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Charming Character or Cutting Edge: Choosing Between Old and New Homes

A big decision many homebuyers face is whether to buy new home or an older home. Price, amenities, functionality, maintenance costs, aesthetics and location are just some considerations that can differentiate newer homes from older ones.

Evaluating your options based on a list of factors that are most important to you will help simplify the decision. Is energy efficiency a must-have? Is a strong community a top priority? Here are some pros and cons of older and newer homes to get you started.

Newer Homes


  • Spacious- In the 1970s, the average U.S. home size was 1,400 sq. feet. In 2009, that number had nearly doubled to 2,700 sq. feet, according to the National Association of Home Builders. People expect modern construction to come with extra storage space and larger rooms, like a master bedroom suite.
  • Less maintenance required- It's like the new car argument: A new house probably won't need much attention right off the bat. Because newer residences are held to more recent building standards, there should be less hidden hazards around the house.
  • Energy efficient- New properties often come with built-in amenities such as dishwashers, microwaves and central air conditioning units. These appliances are usually built to consume less energy. In 2012, the International Energy Conservation Code required 15% more energy efficiency than just three years prior.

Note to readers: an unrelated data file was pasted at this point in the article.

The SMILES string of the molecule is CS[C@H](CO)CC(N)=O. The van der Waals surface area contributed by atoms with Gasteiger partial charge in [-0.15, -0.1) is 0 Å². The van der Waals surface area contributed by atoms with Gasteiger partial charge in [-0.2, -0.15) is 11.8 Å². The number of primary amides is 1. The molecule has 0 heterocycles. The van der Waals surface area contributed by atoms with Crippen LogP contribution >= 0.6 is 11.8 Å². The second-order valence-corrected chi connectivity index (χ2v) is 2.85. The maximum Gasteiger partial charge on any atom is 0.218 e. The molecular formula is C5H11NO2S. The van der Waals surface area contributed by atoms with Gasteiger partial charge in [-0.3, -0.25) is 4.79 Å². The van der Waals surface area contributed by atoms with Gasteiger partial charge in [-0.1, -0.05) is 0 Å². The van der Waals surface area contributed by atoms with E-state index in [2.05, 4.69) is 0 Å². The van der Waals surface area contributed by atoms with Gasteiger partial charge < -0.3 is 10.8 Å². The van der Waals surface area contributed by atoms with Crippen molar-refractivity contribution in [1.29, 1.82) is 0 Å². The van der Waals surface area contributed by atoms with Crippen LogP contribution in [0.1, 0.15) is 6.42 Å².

• High price point- High costs for land and zoning in newly developed suburbs mean higher home prices. New properties are more expensive per sq. foot when compared to their older counterparts.
  • Cookie cutter design- Tract homes come with repeated designs. Unless you are building the house completely from ground up, your new home might look just like your neighbor's

Older Homes


  • Less expensive- Because they've had years of wear and tear, older properties typically have a lower price point. You may also get more wiggle room when it's time to make an offer.
  • Close-knit communities- With older homes you often won't just get a house, but also a community with a well-established support system. Plus, older homes are usually located near the heart of town.
  • Individuality- Older homes are often built by hand and have stood the test of time in terms of craftsmanship. Minute but unique architectural details can give these properties a certain charm. Each house looks different from the next, so yours won't get lost in the crowd.


  • Lack of functionality- Houses built before the 1970s tend to have smaller rooms and less modern amenities, unless they've been updated recently. It's common to see only two or three bedrooms and between one and one-half baths. Rooms typically have one outlet per wall, which may present a problem for the more gadget-friendly homebuyers.
  • Potential energy guzzler- Insulation materials in an older home are often outdated and ineffective. Appliances like furnaces and water heaters are most likely low-efficiency, especially if they haven't been updated since the home was built. As a result, you could get stuck with higher utility bills. You may also get saddled with upgrade and maintenance costs if the wiring and sewer systems are worn out.